(2) Such an application may not be made until the last three months before the licence is due to expire.

(3) A licence in respect of which a reference has been made to the Tribunal shall remain in operation until proceedings on the reference are concluded.

(4) If the Tribunal finds the application well-founded, it shall make an order declaring that the licensee shall continue to be entitled to the benefit of the licence on such terms as the Tribunal may determine to be reasonable in the circumstances.

(5) An order of the Tribunal under this section may be made so as to be in force indefinitely or for such period as the Tribunal may determine.''

12. By the reference, the BBC and BBCW sought an order extending four licences referred to as the BBC Agreement, the TV Sales Licence, the DVD Licence and the DTO Licence, which they contended were extant but due to expire on 31 December 2016, for a period of five years and three months with reduced licence fees.

13. Under the BBC Agreement, the BBC was granted a joint licence by MCPS and PRS for its publicly funded, non-commercial services.

14. The other three licences related to the BBC/BBCW's commercial (non-publicly funded) activities. There was a dispute between the parties as to what the precise contractual terms of the licences were. For the purposes of determining the preliminary issue, the Tribunal was not required to make, and did not make, any findings regarding the terms of the contractual relationship between the parties. It proceeded on the basis that the following licensed activities were involved:

i) the distribution and sale of BBC television programmes to other broadcasters (``the TV Sales Licence'');

ii) the distribution and sale in North America (i.e. Canada and USA) of DVDs of BBC television programmes made pursuant to the TV Sales Licence (``the DVD Licence''); and

iii) the provision of ``Download to Own'' (``DTO'') services to DTO suppliers in North America (i.e. Canada and USA) for television programmes made under the TV Sales Licence (``the DTO Licence'').

15. Save for the act of performing repertoire works in public, which was limited to the UK, the parties agreed that the BBC Agreement was predominantly a licence under UK copyrights, but also licensed acts restricted by non-UK copyrights (in particular, in relation to World Service radio broadcasts).

16. The TV Sales Licence was not relevant to the preliminary issue as it was believed that this licence related solely to the UK, although PRSfM reserved their position should it turn out that some licensed activities occurred outside the UK.

17. PRSfM contended that the DVD Licence was exclusively or predominantly a licence under non-UK copyrights. The BBC and BBCW's position was that the DVD Licence also covered the creation and making of product master and copies within the UK for the purposes of manufacture and distribution of DVDs in the USA and Canada.

18. The DTO Licence authorised (in essence) the distribution of programmes via DTO to end users in the USA and Canada, and for this purpose authorised the reproduction of the programmes on servers within much of Europe, the USA and Canada and such other territories as might be agreed. The BBC and BBCW's position was that the DTO Licence also authorised a variety of preparatory steps that were taken in the UK once a programme was made in order to make the DTO content available in the USA and Canada.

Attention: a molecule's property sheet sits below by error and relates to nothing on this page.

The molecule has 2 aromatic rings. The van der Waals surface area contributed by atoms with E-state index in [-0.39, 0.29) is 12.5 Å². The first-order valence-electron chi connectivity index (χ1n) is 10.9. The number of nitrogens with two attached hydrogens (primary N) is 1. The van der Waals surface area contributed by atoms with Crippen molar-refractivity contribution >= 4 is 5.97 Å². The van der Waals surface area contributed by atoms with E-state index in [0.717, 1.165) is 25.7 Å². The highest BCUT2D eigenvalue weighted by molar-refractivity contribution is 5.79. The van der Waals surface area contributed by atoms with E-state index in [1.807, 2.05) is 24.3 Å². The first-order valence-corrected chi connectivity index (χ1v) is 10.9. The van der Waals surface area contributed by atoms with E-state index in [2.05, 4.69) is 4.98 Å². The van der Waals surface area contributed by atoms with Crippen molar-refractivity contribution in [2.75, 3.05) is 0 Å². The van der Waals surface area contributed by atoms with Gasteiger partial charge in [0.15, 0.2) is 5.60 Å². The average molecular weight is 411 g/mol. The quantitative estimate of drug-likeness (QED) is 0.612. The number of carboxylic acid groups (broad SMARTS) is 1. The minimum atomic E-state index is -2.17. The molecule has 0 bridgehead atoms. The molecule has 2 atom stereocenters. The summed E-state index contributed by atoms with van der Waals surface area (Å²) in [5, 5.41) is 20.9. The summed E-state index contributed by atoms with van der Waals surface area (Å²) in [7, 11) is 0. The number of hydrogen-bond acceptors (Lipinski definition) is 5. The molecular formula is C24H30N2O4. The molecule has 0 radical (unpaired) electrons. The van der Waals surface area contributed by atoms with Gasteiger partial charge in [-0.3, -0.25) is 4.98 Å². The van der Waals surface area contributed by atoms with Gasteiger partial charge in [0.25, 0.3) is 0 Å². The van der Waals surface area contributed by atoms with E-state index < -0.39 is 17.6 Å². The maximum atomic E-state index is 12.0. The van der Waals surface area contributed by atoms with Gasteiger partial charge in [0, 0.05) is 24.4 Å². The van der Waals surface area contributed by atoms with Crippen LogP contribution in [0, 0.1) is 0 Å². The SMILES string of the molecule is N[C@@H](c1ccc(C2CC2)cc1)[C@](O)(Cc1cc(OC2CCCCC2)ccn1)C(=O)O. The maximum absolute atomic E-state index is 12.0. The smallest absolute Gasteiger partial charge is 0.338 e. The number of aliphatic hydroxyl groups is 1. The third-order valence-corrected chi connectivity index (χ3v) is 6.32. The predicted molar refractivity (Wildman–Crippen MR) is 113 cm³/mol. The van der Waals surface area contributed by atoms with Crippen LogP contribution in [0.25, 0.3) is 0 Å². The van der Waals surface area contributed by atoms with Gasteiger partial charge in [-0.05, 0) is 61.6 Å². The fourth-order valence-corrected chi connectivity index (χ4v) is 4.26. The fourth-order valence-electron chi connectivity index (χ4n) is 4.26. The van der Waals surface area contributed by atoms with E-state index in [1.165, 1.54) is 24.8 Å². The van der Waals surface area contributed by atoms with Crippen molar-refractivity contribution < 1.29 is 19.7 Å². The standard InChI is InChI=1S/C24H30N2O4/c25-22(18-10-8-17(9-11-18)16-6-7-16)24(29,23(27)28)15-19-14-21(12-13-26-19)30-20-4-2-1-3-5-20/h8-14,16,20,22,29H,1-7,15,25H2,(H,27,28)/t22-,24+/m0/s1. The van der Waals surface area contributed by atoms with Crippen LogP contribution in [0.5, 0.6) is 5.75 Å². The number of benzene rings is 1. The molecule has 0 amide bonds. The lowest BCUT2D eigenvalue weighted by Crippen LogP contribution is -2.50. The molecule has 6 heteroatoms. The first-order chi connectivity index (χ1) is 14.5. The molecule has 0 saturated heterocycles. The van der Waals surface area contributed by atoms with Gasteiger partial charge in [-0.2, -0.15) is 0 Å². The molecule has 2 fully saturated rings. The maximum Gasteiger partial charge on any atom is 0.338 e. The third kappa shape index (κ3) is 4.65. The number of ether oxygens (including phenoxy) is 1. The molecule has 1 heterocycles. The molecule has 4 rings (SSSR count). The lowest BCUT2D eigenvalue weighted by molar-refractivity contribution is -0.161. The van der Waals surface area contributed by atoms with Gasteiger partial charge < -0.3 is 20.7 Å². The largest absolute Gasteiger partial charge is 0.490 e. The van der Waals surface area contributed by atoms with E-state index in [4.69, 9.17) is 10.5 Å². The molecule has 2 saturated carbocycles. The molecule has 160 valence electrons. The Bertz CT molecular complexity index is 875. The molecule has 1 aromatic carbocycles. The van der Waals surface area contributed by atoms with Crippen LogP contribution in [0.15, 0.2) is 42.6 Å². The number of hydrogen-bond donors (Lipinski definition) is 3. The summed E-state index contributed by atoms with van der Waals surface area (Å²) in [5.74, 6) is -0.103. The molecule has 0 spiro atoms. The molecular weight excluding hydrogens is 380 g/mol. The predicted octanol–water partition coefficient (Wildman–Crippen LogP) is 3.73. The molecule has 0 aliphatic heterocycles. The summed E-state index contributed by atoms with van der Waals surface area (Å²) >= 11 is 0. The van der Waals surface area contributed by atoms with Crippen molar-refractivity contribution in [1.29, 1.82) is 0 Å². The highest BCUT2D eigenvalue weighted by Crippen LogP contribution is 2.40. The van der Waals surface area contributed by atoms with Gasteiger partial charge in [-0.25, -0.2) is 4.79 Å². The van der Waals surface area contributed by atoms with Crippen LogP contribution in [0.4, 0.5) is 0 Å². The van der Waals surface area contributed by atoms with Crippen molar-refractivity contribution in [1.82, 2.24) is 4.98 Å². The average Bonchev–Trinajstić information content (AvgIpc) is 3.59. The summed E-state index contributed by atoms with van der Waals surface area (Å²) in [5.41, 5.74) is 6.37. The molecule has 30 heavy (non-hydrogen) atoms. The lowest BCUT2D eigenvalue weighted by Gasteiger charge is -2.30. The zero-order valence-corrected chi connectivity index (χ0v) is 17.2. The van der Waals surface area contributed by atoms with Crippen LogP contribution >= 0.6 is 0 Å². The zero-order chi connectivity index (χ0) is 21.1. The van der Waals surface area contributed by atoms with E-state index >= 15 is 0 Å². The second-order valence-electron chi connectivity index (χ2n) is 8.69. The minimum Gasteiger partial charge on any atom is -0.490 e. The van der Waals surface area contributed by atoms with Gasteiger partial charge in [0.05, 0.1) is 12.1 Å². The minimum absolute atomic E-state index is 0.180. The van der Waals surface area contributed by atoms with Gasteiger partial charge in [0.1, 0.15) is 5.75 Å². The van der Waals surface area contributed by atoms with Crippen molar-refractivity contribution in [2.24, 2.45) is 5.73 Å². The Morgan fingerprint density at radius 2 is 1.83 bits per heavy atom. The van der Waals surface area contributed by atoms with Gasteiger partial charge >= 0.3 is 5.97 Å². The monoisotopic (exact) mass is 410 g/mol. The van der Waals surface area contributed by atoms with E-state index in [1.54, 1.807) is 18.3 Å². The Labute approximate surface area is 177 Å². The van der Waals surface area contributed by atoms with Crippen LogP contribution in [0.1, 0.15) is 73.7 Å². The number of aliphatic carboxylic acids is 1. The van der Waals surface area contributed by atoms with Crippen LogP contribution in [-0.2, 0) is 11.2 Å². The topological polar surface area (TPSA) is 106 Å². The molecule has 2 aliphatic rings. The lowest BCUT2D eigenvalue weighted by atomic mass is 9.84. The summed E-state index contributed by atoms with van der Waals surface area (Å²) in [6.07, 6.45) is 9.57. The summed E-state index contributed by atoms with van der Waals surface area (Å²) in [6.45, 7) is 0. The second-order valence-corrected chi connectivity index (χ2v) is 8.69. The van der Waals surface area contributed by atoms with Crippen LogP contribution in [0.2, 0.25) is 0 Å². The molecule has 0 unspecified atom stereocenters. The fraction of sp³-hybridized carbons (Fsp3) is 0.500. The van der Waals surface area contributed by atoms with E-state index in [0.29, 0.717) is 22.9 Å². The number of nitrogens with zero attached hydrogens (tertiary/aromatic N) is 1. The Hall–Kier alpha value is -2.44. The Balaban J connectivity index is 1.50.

19. The Tribunal considered that, as a matter of practicality and commerciality, licensed activities occurring inside the UK were intertwined with the licensed activities occurring outside the UK, and that there was some degree of interconnectedness among the licence terms for the various activities.

20. There was no dispute that all agreements were governed by English law and that the English courts had jurisdiction over disputes arising under those agreements.

21. Sky UK Ltd (``Sky''), one of the interveners, is a UK broadcaster whose services include a satellite service originating from the UK that delivers Sky News content to 138 countries. It supported the BBC and BBCW's position on jurisdiction and also advanced an alternative argument of its own which is the subject of a Respondent's Notice on the appeal.

22. ITV Network Ltd, the other intervener, did not participate in the preliminary issue.

The jurisdiction of a statutory tribunal

23. The Copyright Tribunal is a statutory tribunal. It is common ground that a statutory tribunal is a creature of statute, and as such it has no inherent jurisdiction: its jurisdiction is determined solely by the relevant statute, properly construed. If a statutory tribunal has jurisdiction over a particular issue, then such jurisdiction is mandatory; there is no power to exercise control by means of doctrines such as forum non conveniens.

24. It follows that the question whether the Copyright Tribunal has jurisdiction with respect to licences of foreign copyrights...